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AmazonFresh expands offline collection points

Amazon is rebooting its grocery delivery service AmazonFresh, introducing a new subscription model, building another drive-up collection point in Seattle and planning a series of mini bricks and mortar locations for perishable food items.

As competition in the online grocery market heats up in the US and around the world, Amazon’s recent changes to the grocery delivery service all seem aimed at improving the customer experience.

A few days ago, the e-commerce giant introduced a new subscription model allowing Prime members to add AmazonFresh for an extra US$15 per month to their existing Prime subscription. The grocery delivery service previously cost US$299 per year and was available to anyone. While the new payment model only saves users about US$20 per year, once the annual cost of Prime is factored in, the smaller monthly fee is certain to be more palatable to customers.

Meanwhile, drive-up collection points are giving customers more options for their groceries to be delivered at a time and place convenient to them. This is particularly important for online grocery orders, which may contain perishable food items that will spoil if left on a customer’s front porch for hours while they’re at work.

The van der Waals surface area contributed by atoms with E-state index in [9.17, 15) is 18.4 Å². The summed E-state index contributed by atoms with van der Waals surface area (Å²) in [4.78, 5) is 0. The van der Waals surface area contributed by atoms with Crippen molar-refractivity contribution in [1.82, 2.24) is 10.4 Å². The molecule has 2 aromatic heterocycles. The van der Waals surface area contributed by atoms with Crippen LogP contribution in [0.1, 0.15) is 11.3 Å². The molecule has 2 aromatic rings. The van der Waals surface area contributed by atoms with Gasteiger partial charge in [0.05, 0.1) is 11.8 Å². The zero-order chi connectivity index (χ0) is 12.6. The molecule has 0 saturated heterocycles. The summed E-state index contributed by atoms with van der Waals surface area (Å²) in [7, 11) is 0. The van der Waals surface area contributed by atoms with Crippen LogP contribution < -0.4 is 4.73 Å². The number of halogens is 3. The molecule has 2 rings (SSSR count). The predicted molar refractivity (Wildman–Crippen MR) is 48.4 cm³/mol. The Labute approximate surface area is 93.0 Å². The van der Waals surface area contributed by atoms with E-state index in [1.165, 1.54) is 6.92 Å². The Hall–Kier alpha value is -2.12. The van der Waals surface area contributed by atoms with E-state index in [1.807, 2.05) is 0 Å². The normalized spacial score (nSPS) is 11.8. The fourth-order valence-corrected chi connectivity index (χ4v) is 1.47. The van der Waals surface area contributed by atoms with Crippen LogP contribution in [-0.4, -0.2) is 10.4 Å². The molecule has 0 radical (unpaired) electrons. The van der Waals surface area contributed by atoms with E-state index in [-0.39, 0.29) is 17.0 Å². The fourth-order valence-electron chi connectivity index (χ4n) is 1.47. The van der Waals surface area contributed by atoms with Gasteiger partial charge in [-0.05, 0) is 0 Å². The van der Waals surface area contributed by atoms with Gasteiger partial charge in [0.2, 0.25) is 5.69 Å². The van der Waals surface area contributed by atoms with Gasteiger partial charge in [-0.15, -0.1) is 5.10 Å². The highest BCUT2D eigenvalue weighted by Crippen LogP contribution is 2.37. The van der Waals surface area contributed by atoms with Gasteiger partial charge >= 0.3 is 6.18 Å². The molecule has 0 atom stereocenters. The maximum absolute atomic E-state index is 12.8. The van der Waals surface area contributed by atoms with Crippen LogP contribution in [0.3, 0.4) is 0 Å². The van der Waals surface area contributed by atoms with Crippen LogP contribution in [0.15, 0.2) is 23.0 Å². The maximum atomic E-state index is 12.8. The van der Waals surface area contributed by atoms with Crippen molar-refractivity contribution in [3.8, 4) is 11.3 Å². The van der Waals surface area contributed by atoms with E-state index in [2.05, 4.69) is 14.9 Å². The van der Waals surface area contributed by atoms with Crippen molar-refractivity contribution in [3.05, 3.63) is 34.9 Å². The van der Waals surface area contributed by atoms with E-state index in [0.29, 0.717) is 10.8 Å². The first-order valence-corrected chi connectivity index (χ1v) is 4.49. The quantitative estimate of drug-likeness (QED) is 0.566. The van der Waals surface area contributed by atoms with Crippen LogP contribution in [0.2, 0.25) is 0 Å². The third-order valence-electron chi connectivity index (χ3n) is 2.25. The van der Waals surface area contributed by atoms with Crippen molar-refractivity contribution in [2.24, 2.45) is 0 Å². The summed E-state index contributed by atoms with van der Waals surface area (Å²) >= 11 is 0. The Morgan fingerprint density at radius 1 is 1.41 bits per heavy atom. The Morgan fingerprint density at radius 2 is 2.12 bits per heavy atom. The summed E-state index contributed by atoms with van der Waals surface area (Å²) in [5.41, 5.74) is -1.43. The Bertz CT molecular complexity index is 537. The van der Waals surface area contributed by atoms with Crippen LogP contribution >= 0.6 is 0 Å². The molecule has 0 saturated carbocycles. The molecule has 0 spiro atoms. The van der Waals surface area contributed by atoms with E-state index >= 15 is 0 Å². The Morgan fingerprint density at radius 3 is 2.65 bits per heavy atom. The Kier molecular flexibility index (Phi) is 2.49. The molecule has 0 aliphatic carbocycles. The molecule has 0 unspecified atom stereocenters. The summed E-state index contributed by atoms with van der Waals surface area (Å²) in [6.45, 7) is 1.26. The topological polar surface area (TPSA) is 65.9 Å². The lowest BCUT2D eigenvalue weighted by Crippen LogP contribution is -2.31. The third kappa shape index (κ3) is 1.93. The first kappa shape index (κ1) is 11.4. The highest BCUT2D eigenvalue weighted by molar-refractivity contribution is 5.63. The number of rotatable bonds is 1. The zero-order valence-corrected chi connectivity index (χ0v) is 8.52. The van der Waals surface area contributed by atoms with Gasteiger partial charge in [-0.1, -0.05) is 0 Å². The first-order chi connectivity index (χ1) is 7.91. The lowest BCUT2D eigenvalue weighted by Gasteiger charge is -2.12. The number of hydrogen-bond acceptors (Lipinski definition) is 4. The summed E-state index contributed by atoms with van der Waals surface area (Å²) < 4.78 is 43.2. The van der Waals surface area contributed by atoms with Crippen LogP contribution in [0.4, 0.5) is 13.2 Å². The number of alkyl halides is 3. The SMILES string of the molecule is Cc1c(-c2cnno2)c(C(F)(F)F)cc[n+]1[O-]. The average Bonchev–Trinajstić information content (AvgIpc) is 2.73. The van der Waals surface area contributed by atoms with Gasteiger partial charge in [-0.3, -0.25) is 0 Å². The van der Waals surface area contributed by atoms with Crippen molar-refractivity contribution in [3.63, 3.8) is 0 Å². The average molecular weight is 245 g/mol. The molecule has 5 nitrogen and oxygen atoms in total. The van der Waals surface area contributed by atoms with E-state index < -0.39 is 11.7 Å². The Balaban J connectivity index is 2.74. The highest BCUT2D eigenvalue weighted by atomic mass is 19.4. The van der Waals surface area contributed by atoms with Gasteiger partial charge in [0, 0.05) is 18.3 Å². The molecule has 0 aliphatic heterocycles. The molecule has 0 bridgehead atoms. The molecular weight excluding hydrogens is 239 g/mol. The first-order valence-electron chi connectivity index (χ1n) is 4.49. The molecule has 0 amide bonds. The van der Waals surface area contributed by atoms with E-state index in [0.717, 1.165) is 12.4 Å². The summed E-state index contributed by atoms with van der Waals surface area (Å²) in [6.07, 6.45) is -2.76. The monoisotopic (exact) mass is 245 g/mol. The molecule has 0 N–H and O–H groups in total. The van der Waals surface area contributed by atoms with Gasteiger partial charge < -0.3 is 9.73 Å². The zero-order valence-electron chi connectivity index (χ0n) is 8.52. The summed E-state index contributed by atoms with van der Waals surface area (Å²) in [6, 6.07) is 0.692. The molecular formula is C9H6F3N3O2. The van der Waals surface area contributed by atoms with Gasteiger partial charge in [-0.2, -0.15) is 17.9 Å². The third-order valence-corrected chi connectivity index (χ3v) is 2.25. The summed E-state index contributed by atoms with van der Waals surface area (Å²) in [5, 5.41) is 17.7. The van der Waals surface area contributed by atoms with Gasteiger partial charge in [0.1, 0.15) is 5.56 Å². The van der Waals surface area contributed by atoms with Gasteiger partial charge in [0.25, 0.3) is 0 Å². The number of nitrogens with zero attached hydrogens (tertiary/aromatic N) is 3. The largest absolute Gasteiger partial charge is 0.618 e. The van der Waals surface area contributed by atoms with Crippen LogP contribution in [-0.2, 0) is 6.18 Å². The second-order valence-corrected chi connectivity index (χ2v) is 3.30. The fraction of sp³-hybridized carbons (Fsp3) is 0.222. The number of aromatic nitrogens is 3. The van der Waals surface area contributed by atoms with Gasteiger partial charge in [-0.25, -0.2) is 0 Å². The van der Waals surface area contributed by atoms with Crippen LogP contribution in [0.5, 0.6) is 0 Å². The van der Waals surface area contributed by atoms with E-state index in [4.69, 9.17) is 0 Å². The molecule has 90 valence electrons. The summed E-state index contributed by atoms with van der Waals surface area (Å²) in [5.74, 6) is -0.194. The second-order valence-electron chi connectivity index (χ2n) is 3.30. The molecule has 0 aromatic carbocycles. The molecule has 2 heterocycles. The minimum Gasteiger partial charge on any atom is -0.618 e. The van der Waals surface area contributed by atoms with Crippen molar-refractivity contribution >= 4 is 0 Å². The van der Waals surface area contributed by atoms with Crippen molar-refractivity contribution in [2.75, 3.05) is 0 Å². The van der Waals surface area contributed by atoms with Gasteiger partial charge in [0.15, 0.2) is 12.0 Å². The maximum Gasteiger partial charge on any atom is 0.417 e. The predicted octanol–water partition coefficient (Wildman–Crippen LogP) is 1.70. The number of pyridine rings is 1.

The collection points, currently operating in San Francisco and under construction in Seattle, are designed so that customers can go into the store to pick up their groceries, or have them brought out to their car if they’re in a rush. The stores will also have tablets available so customers can order more items to pick up later.

GeekWire, which dug up Amazon’s publicly-filed planning documents for the Seattle store, has reported that the collection point is expected to operate between 0700 and 2200, while about 25 per cent of all trips are expected to occur between 1700 and 1930. The average wait time is expected to be about five minutes.

But click and collect locations are just the start of Amazon’s foray into bricks and mortar grocery stores, according to an article published today in the Wall Street Journal. The article cited an anonymous source familiar with Amazon’s plan to build physical convenience stores which will sell milk, meat and other perishable items.

The tiny grocery stores, known internally as “Project Como,” will be available exclusively to AmazonFresh subscribers. According to the report, the stores may take a year or more to open.

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